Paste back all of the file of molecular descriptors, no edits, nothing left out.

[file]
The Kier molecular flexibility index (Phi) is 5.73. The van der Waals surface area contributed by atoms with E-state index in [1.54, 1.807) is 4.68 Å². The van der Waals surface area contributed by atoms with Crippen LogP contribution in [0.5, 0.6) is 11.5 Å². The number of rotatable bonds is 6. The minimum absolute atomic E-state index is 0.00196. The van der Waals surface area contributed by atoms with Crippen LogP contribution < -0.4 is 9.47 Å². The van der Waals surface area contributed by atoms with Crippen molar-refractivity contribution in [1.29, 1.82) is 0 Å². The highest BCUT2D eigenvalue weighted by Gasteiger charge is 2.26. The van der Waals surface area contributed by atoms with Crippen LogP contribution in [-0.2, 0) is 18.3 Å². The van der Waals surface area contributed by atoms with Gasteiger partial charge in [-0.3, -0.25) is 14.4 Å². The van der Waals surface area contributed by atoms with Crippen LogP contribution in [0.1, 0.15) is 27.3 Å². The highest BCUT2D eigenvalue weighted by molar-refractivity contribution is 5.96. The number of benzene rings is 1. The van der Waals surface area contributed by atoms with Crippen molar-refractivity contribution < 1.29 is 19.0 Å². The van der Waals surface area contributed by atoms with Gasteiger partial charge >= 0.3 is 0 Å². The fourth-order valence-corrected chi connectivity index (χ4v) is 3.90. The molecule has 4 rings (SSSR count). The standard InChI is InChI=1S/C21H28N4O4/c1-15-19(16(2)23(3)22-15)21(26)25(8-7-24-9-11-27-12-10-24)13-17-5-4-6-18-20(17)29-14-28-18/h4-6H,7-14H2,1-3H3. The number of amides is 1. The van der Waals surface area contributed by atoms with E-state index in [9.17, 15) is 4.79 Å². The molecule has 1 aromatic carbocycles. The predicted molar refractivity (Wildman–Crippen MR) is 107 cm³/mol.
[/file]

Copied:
The Kier molecular flexibility index (Phi) is 5.73. The van der Waals surface area contributed by atoms with E-state index in [1.54, 1.807) is 4.68 Å². The van der Waals surface area contributed by atoms with Crippen LogP contribution in [0.5, 0.6) is 11.5 Å². The number of rotatable bonds is 6. The minimum absolute atomic E-state index is 0.00196. The van der Waals surface area contributed by atoms with Crippen LogP contribution < -0.4 is 9.47 Å². The van der Waals surface area contributed by atoms with Crippen molar-refractivity contribution in [1.29, 1.82) is 0 Å². The highest BCUT2D eigenvalue weighted by Gasteiger charge is 2.26. The van der Waals surface area contributed by atoms with Crippen LogP contribution in [-0.2, 0) is 18.3 Å². The van der Waals surface area contributed by atoms with Gasteiger partial charge in [-0.3, -0.25) is 14.4 Å². The van der Waals surface area contributed by atoms with Crippen LogP contribution in [0.1, 0.15) is 27.3 Å². The highest BCUT2D eigenvalue weighted by molar-refractivity contribution is 5.96. The number of benzene rings is 1. The van der Waals surface area contributed by atoms with Crippen molar-refractivity contribution < 1.29 is 19.0 Å². The van der Waals surface area contributed by atoms with Gasteiger partial charge >= 0.3 is 0 Å². The fourth-order valence-corrected chi connectivity index (χ4v) is 3.90. The molecule has 4 rings (SSSR count). The standard InChI is InChI=1S/C21H28N4O4/c1-15-19(16(2)23(3)22-15)21(26)25(8-7-24-9-11-27-12-10-24)13-17-5-4-6-18-20(17)29-14-28-18/h4-6H,7-14H2,1-3H3. The number of amides is 1. The van der Waals surface area contributed by atoms with E-state index in [9.17, 15) is 4.79 Å². The molecule has 1 aromatic carbocycles. The predicted molar refractivity (Wildman–Crippen MR) is 107 cm³/mol.